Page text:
The exception is Harmless spells, where you can choose to make a saving throw (if one is permitted), but the default is that you do not. So a conscious person can elect to make a saving throw against, say, Darkvision; but if they are unconscious, they cannot make that decision, and so the spell takes effect.

Regarding fireball in particular, and Reflex saves in general, I hold that an unconscious creature cannot make them; an unconscious creature is helpless, with an effective Dex of 0, and is therefore considered paralyzed, and cannot move.

Per the text of Evasion, a creature must have room to move in order to make a Reflex save.

And if a creature cannot move, then no amount of room is sufficient 'room to move', prohibiting Reflex saves.

This is not a universally held position, however :)

-Hyp.
 

Dracorat

First Post
Actually in regards to saving throws, it has been stated directly in the FAQ:
Exactly when can a character make a Reflex saving throw? The saving throw section on the Player’s Handbook
says Reflex saves depend on a character’s ability to dodge
out of the way. Does that mean you can’t make Reflex saves
if you can’t move?

A character can attempt a Reflex save anytime she is
subjected to an effect that allows a Reflex save. A Reflex save
usually involves some dodging, but a Reflex save does not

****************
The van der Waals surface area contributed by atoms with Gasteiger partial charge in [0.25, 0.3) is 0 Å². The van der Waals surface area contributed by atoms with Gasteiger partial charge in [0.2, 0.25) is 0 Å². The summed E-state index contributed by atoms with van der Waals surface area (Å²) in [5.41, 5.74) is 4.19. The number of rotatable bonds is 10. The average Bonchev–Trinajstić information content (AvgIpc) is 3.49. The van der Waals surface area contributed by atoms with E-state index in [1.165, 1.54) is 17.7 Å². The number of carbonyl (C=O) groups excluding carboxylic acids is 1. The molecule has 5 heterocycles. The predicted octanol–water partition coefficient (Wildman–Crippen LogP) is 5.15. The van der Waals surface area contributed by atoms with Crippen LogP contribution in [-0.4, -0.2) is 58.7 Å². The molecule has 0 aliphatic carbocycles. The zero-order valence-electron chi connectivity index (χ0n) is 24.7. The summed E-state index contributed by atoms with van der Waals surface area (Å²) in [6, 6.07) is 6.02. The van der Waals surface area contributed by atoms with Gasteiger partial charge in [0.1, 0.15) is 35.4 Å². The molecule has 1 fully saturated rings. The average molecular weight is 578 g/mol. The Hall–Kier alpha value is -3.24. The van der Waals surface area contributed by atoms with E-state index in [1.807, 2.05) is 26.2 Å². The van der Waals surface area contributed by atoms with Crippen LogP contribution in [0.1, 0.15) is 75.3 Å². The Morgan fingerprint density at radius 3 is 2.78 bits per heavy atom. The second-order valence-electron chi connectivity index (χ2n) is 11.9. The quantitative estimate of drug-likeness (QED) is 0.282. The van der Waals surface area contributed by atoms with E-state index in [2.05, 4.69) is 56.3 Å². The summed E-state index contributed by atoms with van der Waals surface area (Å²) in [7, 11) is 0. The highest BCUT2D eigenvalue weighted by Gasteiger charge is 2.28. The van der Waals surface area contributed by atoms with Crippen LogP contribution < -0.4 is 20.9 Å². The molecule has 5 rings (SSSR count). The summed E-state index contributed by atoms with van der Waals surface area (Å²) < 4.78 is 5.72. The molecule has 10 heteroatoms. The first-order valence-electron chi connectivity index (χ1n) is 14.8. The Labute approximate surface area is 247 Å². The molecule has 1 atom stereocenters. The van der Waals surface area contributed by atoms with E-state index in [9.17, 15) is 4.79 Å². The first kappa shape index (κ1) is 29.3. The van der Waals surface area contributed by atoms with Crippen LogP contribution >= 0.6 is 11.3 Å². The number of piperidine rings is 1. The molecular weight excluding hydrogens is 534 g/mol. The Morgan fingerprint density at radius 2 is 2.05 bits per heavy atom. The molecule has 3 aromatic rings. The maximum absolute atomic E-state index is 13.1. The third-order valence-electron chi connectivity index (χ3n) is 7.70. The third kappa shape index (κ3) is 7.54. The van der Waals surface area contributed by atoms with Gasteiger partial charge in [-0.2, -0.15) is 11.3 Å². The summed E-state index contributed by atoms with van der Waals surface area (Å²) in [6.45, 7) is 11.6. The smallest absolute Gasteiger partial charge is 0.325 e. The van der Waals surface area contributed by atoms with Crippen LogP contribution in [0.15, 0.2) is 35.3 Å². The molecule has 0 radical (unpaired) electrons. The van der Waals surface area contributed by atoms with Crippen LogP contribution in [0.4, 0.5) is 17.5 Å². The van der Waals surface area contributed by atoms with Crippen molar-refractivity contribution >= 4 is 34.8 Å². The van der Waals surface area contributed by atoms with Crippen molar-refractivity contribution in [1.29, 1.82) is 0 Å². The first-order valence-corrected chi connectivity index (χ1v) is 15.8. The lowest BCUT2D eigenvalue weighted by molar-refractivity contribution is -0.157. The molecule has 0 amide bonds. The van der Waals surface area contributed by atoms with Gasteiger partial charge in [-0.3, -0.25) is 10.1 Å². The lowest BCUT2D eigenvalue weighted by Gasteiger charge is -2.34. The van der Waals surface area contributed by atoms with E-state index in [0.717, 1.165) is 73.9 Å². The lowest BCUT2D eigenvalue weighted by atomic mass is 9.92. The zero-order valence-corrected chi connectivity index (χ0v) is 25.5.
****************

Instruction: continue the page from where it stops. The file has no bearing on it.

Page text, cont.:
depend completely on a character’s ability to move around. It
also can depend on luck, variations in the effect that makes the
save necessary in the first place, and a host of other miraculous
factors that keep heroic characters in the D&D game from
meeting an untimely fate.
In most cases, you make Reflex saves normally, no matter
how bad your circumstances are, but a few conditions interfere
with Reflex saves:
• If you’ve suffered Dexterity damage or Dexterity
drain, you must use your current, lower Dexterity
modifier for your Reflex saves.
• If you’re cowering, you lose your Dexterity bonus (if
any). The maximum Dexterity bonus you can have
while cowering is +0, and that affects your Reflex
saves accordingly.
• If you’re dead, you become an object. Unattended
objects can’t make saving throws.
• If you’re entangled, your effective Dexterity score
drops by –4, and you must use your lower Dexterity
modifier for Reflex saves.
• If you’re exhausted, your effective Strength and
Dexterity scores drop by –6, and you must use your
lower Dexterity modifier for Reflex saves.
• If you’re fatigued, your effective Strength and
Dexterity scores drop by –2, and you must use your
lower Dexterity modifier for Reflex saves.
• If you’re frightened or panicked, you have a –2